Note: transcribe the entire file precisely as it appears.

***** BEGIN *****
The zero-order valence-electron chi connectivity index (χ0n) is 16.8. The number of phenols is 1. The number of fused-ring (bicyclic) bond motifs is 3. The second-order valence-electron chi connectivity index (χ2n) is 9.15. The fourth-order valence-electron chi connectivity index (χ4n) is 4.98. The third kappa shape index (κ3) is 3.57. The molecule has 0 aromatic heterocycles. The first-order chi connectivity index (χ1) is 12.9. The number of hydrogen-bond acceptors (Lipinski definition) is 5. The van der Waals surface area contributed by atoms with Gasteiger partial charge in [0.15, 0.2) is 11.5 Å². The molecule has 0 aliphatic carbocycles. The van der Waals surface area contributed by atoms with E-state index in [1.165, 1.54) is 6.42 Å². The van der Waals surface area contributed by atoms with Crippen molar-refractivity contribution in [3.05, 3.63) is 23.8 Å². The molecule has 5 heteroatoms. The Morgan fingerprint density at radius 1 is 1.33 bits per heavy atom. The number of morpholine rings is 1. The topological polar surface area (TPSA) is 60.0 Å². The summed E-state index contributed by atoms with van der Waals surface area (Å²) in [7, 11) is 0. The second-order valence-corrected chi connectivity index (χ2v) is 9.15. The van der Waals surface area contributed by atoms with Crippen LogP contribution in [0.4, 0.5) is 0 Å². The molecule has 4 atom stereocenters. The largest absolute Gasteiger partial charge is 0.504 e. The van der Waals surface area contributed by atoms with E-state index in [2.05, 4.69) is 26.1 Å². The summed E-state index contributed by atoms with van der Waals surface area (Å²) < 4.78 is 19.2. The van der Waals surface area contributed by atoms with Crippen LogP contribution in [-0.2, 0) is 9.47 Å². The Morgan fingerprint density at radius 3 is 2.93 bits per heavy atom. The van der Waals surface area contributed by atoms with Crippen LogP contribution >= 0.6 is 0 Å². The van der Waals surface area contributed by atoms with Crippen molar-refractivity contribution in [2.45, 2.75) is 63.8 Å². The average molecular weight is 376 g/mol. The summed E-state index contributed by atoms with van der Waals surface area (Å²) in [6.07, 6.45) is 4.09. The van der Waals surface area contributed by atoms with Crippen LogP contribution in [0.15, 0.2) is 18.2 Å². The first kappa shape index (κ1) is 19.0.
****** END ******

The zero-order valence-electron chi connectivity index (χ0n) is 16.8. The number of phenols is 1. The number of fused-ring (bicyclic) bond motifs is 3. The second-order valence-electron chi connectivity index (χ2n) is 9.15. The fourth-order valence-electron chi connectivity index (χ4n) is 4.98. The third kappa shape index (κ3) is 3.57. The molecule has 0 aromatic heterocycles. The first-order chi connectivity index (χ1) is 12.9. The number of hydrogen-bond acceptors (Lipinski definition) is 5. The van der Waals surface area contributed by atoms with Gasteiger partial charge in [0.15, 0.2) is 11.5 Å². The molecule has 0 aliphatic carbocycles. The van der Waals surface area contributed by atoms with E-state index in [1.165, 1.54) is 6.42 Å². The van der Waals surface area contributed by atoms with Crippen molar-refractivity contribution in [3.05, 3.63) is 23.8 Å². The molecule has 5 heteroatoms. The Morgan fingerprint density at radius 1 is 1.33 bits per heavy atom. The number of morpholine rings is 1. The topological polar surface area (TPSA) is 60.0 Å². The summed E-state index contributed by atoms with van der Waals surface area (Å²) in [7, 11) is 0. The second-order valence-corrected chi connectivity index (χ2v) is 9.15. The van der Waals surface area contributed by atoms with Crippen LogP contribution in [0.4, 0.5) is 0 Å². The molecule has 4 atom stereocenters. The largest absolute Gasteiger partial charge is 0.504 e. The van der Waals surface area contributed by atoms with E-state index in [2.05, 4.69) is 26.1 Å². The summed E-state index contributed by atoms with van der Waals surface area (Å²) < 4.78 is 19.2. The van der Waals surface area contributed by atoms with Crippen LogP contribution in [-0.2, 0) is 9.47 Å². The Morgan fingerprint density at radius 3 is 2.93 bits per heavy atom. The van der Waals surface area contributed by atoms with Crippen LogP contribution >= 0.6 is 0 Å². The van der Waals surface area contributed by atoms with Crippen molar-refractivity contribution in [2.45, 2.75) is 63.8 Å². The average molecular weight is 376 g/mol. The summed E-state index contributed by atoms with van der Waals surface area (Å²) in [6.07, 6.45) is 4.09. The van der Waals surface area contributed by atoms with Crippen LogP contribution in [0.15, 0.2) is 18.2 Å². The first kappa shape index (κ1) is 19.0.